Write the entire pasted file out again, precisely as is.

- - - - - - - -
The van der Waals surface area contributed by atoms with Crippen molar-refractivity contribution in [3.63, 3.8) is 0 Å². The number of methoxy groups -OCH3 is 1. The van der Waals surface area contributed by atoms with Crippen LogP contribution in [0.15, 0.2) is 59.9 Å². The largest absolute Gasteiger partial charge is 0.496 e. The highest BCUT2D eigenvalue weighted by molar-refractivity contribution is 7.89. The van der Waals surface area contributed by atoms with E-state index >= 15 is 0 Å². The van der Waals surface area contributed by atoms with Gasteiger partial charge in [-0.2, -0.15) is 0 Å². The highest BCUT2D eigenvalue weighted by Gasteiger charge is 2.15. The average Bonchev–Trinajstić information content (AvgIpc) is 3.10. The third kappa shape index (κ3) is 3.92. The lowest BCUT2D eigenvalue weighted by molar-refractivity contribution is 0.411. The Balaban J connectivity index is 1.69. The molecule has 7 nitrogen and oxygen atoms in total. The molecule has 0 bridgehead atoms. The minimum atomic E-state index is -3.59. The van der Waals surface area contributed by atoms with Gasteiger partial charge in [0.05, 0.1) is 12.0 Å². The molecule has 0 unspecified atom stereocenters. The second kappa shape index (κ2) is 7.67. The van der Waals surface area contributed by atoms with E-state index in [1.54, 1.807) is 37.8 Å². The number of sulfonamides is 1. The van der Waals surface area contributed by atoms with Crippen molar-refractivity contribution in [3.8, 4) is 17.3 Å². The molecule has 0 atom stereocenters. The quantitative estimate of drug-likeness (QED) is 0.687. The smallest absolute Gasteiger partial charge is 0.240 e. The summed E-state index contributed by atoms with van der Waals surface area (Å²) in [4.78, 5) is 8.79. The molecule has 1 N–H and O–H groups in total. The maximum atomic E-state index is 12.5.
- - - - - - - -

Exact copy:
The van der Waals surface area contributed by atoms with Crippen molar-refractivity contribution in [3.63, 3.8) is 0 Å². The number of methoxy groups -OCH3 is 1. The van der Waals surface area contributed by atoms with Crippen LogP contribution in [0.15, 0.2) is 59.9 Å². The largest absolute Gasteiger partial charge is 0.496 e. The highest BCUT2D eigenvalue weighted by molar-refractivity contribution is 7.89. The van der Waals surface area contributed by atoms with E-state index >= 15 is 0 Å². The van der Waals surface area contributed by atoms with Gasteiger partial charge in [-0.2, -0.15) is 0 Å². The highest BCUT2D eigenvalue weighted by Gasteiger charge is 2.15. The average Bonchev–Trinajstić information content (AvgIpc) is 3.10. The third kappa shape index (κ3) is 3.92. The lowest BCUT2D eigenvalue weighted by molar-refractivity contribution is 0.411. The Balaban J connectivity index is 1.69. The molecule has 7 nitrogen and oxygen atoms in total. The molecule has 0 bridgehead atoms. The minimum atomic E-state index is -3.59. The van der Waals surface area contributed by atoms with Gasteiger partial charge in [0.05, 0.1) is 12.0 Å². The molecule has 0 unspecified atom stereocenters. The second kappa shape index (κ2) is 7.67. The van der Waals surface area contributed by atoms with E-state index in [1.54, 1.807) is 37.8 Å². The number of sulfonamides is 1. The van der Waals surface area contributed by atoms with Crippen molar-refractivity contribution in [3.8, 4) is 17.3 Å². The molecule has 0 atom stereocenters. The quantitative estimate of drug-likeness (QED) is 0.687. The smallest absolute Gasteiger partial charge is 0.240 e. The summed E-state index contributed by atoms with van der Waals surface area (Å²) in [4.78, 5) is 8.79. The molecule has 1 N–H and O–H groups in total. The maximum atomic E-state index is 12.5.